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By Thomas Seifrid

The Soviet author Andrei Platonov (1899-1951) belongs to a Russian philosophical culture that incorporates such figures as Vladimir Solov'ev, Mikhail Bakhtin, and Boris Pasternak. This learn investigates the interrelation of issues, imagery, and using language in his prose. Thomas Seifrid indicates how Platonov was once quite encouraged through Russian utopian considered the overdue 19th and early 20th centuries, and the way his global view used to be additionally formed by means of its implicit discussion with the "official" Soviet philosophy of Marxism-Leninism, and later with Stalinist utopianism.

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Additional info for Andrei Platonov: Uncertainties of Spirit

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7 The most telling and idiosyncratic manifestation of this concern, however, can be found in Platonov's preoccupation with the individual physical body as the direct experiencer of ontological conflict and even the primary site on which the struggle between the universe's antinomies is engaged. A preoccupation with the life of the body, particularly in its unsavory or grotesque aspects, figures prominently in Platonov's thought from the very beginning of his career. In the discussions of consciousness and matter in history, for example, what might be called "the events of the body" are held up as evidence for the larger issues at stake, typically in the course of describing some generalized " m a n " whose experiences soon acquire a pathetic specificity.

As several scholars have shown, Platonov was receptive to a wide range of philosophical influences. Two thinkers, however, influenced him so extensively that a discussion of their ideas is essential to an understanding of his works. The first is N. F. Fedorov (i 828-1903), an eccentric ascetic who for many years worked as a cataloguer in the library of the Rumiantsev museum (now the Lenin Library) and whose blend of positivist faith in the powers of science with the eschatological yearnings of Russian religious thought attracted a variety of Russian writers and thinkers from Dostoevsky and Solov'ev to Bogdanov, Maiakovskii, and Zabolotskii.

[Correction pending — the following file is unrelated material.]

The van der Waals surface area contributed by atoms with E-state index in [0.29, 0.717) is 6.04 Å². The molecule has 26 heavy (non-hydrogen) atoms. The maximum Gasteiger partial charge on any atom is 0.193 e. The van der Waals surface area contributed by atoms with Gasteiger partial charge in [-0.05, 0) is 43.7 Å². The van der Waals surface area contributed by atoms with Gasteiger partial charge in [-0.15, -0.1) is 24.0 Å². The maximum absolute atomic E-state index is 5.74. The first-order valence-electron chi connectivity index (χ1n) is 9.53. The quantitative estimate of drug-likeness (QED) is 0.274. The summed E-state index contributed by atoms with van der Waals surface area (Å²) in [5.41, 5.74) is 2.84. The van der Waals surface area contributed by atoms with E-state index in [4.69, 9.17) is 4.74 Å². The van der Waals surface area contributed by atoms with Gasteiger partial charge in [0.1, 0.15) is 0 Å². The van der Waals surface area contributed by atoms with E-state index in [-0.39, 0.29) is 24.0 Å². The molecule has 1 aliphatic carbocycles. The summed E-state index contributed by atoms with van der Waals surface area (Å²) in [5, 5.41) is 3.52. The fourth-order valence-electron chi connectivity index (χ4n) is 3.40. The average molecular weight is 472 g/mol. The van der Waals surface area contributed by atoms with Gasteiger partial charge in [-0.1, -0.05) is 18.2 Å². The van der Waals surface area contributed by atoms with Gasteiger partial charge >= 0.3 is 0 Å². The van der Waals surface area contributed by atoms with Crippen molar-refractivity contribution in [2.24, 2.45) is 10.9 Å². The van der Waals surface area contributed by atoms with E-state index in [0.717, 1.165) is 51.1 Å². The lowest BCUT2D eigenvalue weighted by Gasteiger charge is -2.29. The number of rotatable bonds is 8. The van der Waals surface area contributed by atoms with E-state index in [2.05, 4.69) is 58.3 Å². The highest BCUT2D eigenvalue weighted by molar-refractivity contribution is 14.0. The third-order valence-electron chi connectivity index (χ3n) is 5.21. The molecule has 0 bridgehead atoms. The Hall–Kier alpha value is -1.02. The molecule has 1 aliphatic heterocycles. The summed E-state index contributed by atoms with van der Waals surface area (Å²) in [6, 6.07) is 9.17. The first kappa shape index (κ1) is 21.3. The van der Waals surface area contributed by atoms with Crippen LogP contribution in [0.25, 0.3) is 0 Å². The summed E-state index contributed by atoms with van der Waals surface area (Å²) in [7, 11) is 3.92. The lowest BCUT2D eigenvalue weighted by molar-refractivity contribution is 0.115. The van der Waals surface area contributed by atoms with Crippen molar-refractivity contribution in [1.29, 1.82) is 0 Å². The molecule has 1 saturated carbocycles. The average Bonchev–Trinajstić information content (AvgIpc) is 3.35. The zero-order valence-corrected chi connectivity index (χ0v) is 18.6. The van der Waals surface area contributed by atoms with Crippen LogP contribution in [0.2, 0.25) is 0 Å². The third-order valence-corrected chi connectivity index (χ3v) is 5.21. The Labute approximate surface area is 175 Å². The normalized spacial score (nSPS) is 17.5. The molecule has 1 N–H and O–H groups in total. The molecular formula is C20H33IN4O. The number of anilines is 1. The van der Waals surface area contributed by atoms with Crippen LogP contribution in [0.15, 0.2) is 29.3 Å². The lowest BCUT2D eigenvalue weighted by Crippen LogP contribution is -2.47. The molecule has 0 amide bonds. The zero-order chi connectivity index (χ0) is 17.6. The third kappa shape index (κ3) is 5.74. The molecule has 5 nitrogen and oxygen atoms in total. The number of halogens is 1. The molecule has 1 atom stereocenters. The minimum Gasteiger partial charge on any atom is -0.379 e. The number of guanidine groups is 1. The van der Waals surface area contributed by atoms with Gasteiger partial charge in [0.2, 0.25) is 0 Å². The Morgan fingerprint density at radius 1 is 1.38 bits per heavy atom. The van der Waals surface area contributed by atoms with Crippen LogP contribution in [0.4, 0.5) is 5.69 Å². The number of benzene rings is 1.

Platonov's claim to modernist qualities rests principally on the striking deformations to which he subjects the Russian language (in works of roughly the mid 1920s to the early 1930s), and on the fact that he does so in the course of narrating a series of often bizarre events within a loose, anti-novelistic form. But Platonov hardly qualifies as a modernist in the effete, aestheticist sense that applies to a Joyce, a Belyi, or even a Khlebnikov (he was, after all, a writer of genuinely proletarian origins from an inauspicious cultural background - a fact of which he was himself keenly aware) and there is little in his works to suggest that their verbal peculiarities arise out of a self-conscious, avant-gardiste assault on linguistic and artistic convention.

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